2. Love to Jesus is put first because it is the best reason for our obedience to Him. Notice: "If ye love Me, keep My commandments." Personal affection will produce personal obedience. There are some men for whom you would do anything. The Saviour may much more safely than any other be installed in such a position. This is the spring and source of all holy living — love to the Holy One.
3. It was greatly needful for our Lord thus to address His disciples. We should never have doubted one of them. We now know by the result that one of them was a traitor, but no one suspected him. Ah! if that question, "If ye love Me," needed to be raised in the sacred college of the twelve, much more must it be allowed to sift our churches, and to test ourselves. Perhaps you have almost taken it for granted that you love Jesus; but it must not be taken for granted. It is most kind of the Saviour to give you an opportunity of examining yourself and seeing whether you are right at heart.
4. Remember, if any man love not the Lord Jesus Christ he will be anathema maranatha, cursed at His coming. This applies to every man, even though he be most eminent. An apostle turned out to be a son of perdition — may not you?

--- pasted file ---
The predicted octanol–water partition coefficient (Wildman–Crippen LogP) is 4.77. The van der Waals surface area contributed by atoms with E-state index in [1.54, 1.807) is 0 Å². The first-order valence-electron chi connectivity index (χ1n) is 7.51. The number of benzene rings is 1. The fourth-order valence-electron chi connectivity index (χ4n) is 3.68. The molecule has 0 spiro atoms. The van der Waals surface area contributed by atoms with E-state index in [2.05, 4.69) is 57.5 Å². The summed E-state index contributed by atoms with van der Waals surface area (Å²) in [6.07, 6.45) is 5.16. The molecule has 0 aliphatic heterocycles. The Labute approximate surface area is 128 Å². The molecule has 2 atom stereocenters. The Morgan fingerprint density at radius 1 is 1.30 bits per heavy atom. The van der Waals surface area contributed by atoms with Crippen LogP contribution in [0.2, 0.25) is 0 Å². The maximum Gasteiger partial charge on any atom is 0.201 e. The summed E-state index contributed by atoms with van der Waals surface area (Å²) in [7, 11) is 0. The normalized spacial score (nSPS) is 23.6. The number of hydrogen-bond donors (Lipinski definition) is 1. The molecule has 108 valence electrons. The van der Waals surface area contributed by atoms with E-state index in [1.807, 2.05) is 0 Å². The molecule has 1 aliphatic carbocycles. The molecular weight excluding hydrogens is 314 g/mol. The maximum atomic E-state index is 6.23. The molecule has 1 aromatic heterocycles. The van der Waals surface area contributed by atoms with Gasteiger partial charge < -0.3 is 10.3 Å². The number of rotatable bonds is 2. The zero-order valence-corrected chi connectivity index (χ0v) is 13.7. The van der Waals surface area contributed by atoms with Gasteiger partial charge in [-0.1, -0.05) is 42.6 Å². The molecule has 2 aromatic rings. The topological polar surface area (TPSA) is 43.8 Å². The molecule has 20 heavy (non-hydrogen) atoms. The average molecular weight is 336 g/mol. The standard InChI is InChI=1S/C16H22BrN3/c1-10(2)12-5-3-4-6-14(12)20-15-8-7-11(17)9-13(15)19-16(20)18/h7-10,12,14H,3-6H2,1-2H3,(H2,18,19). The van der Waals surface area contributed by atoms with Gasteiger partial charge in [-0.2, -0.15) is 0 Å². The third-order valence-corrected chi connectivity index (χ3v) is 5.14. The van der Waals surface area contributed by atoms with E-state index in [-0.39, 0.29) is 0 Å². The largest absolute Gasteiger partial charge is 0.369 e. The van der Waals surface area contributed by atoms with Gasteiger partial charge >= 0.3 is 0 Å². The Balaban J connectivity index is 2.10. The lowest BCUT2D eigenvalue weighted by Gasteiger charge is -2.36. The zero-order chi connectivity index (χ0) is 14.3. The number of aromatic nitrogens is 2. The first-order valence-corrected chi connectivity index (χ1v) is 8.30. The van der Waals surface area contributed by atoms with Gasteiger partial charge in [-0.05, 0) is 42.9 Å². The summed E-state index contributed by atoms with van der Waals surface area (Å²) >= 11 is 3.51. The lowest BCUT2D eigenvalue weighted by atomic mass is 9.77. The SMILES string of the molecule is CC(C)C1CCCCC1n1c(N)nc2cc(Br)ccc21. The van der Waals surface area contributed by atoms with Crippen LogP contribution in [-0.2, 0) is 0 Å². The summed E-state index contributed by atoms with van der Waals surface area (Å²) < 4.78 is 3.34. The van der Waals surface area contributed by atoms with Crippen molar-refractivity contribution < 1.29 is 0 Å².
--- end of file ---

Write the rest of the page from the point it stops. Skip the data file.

5. The question is answerable. It was put to the apostles, and they could answer it. Peter spoke as all the eleven would have done when he said, "Thou knowest that I love Thee." It is not a question concerning mysteries. A man may know whether he loves the Lord or not, and he ought to know. Do not be content with merely longing to love Jesus; or with longing to know whether you love Him. Not love Jesus I It were better for me not to live than not to love Him.
II. THE TEST WHICH IS PROPOSED IN THE TEXT IS A VERY JUDICIOUS ONE. "If ye love Me."
1. The test indicated does not suggest a lawless liberty. Let us never enter into the counsel of those who do not believe that there are any commandments for believers to keep. Those who do away with duty do away with sin, and consequently with the Saviour. Jesus does not say, so long as you love Me in your hearts, I care nothing about your lives. He that loves Christ is the freest man out of heaven, but he is also the most under bonds. He is free, for Christ has loosed his bonds, but he is put under bonds to Christ by grateful love.
2. The text also contains no fanatical challenge. We do not read, "If ye love Me, perform some extraordinary act." Hermits, nuns, and religious mad caps find no example or precept here. Every now and then we find members of our churches who must needs leave their trades and their callings to show their love for Jesus: children may starve and wives may pine, but their mad whims must be carried out for love of Jesus.